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Conference Board of Canada releases Metropolitan Outlook: Winter 2016

April 21, 2016  By The Conference Board of Canada

April 21, 2016 – Resource price weakness pushed the economies of Regina and Saskatoon into recession last year and will limit real GDP growth to just 1.1 per cent in 2016, according to The Conference Board of Canada’s Metropolitan Outlook: Winter 2016. On the other hand, Winnipeg’s economy is expected to expand at its fastest rate in 8 years, with a 2.5 per cent expansion forecast for 2016.

“Regina and Saskatoon are still struggling with wide-ranging economic softness caused by weak prices for oil and other commodities, and the recovery this year will only be gradual,” said Alan Arcand, Associate Director, Centre for Municipal Studies, The Conference Board of Canada. “On the other hand, Winnipeg’s economy and, in particular, its export-driven manufacturing sector is benefiting from a lower loonie and a healthy U.S. economy. Indeed, Winnipeg will be able to claim one of the fastest growing metro economies in Canada this year.”


  • Regina’s real GDP growth is forecast to resume at a modest 1.1 per cent pace in 2016.
  • Saskatoon’s economy will remain weak and grow only by 1.1 per cent in 2016.
  • Winnipeg’s real GDP is forecast to expand by 2.5 per cent this year, which would be its fastest pace in 8 years.
  • Vancouver’s real GDP is forecast to grow 3.3 per cent, making it the fastest growing economy among the 28 census metropolitan areas covered in this edition of the Metropolitan Outlook.

Regina’s economy is forecast to eke out a 1.1 per cent gain in 2016, following a 0.3 per cent decline in 2015. Regina’s manufacturing sector, which is closely linked to the province’s resources sector, is expected to shrink for the second consecutive year in 2016, due to continued weakness in commodity prices, especially oil. The area’s services sector is slowing along with the overall economy. Output growth for 2016 is expected to be 1.1 per cent, down from last year’s 1.9 per cent growth.


On a brighter note, output in Regina’s construction sector, after tumbling by 14.4 per cent last year, is expected to recover some of those losses and post 4.3 per cent growth this year. Although housing starts are forecast to fall this year, this will be offset by stronger non-residential investment activity, particularly in the government sector. For instance, $1.88 billion is being invested on a highway bypass that includes a dozen overpasses and about 60 kilometres of twinned highway, $278 million is being spent on a new football stadium, and $181 million is being invested to upgrade the city’s sewage treatment plant.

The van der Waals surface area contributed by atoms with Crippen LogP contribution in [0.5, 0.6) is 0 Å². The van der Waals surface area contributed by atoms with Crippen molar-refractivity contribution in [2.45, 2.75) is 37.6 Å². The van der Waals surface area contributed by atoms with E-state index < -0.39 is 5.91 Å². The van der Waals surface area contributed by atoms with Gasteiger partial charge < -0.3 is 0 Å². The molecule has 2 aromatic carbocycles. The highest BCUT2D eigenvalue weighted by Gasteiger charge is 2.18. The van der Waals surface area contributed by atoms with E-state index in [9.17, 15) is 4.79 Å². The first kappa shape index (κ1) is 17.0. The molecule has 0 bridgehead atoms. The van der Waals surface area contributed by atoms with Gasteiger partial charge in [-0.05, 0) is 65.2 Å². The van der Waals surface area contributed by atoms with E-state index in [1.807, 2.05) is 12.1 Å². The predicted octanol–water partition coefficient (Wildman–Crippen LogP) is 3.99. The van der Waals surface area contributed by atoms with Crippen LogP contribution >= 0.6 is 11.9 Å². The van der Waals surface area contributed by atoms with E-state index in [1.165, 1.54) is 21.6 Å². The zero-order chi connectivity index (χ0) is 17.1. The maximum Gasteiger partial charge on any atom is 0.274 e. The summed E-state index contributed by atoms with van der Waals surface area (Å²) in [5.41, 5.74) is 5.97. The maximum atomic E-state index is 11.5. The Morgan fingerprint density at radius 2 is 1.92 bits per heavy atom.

After contracting by 0.9 per cent in 2015, Saskatoon’s real GDP is expected to expand, but only by 1.1 per cent as the province’s economy continues to be weighed down by weak commodity prices. Employment will dip by 0.7 per cent, following a fractional gain in job counts in 2015.

The area’s manufacturing sector will see output fall by 2.9 per cent as weak demand from the oil patch outweighs export-boosting factors like a healthy U.S. economy and lower Canadian dollar.

Construction output is expected to expand by 2.1 per cent in 2016, propped by two major bridge infrastructure projects with a combined cost of $240 million. Also contributing to this growth is the construction of the $285 million Children’s Hospital of Saskatchewan, continued development at River Landing, and the mixed-use complex “The Banks,” which is set to open this spring.

Saskatoon’s services industry output growth is expected to ease from 2.3 per cent in 2015 to 1.3 per cent in 2016. A cooling local housing market underpins slowing, albeit still decent, growth in the finance, insurance and real estate sector in 2016, while lingering effects from a drop in retail sales last year will result in further cooling of wholesale and retail trade growth.

Winnipeg’s real GDP growth is forecast to hit an 8-year high of 2.5 per cent in 2016, up from 2.3 per cent in 2015. This will keep employment rising although the gain will slow to 1.4 per cent in 2016 from a 20-year high in 2015.

The city’s manufacturing sector is expected to grow by 3.1 per cent this year. New Flyer has won a US$223-million contract to provide 325 buses to the Massachusetts Bay Transport Authority and activity remains brisk in Winnipeg’s aerospace sector. Output growth in Winnipeg’s construction sector is also expected to pick up in 2016 to 3.7 per cent, thanks to heavy public infrastructure spending. In the housing market, a big pullback in multiple-units construction this year is expected to outweigh a jump in single homes, trimming total starts by 10 per cent to 3,800 units.

Meanwhile, the city’s services sector should expand this year at relatively the same pace as last year. Growth will remain brisk in the finance, insurance, and real estate sectors, supported by a balanced local resale market. The construction of a $200 million Outlet Collection mall will boost growth in Winnipeg’s wholesale and retail trade services.

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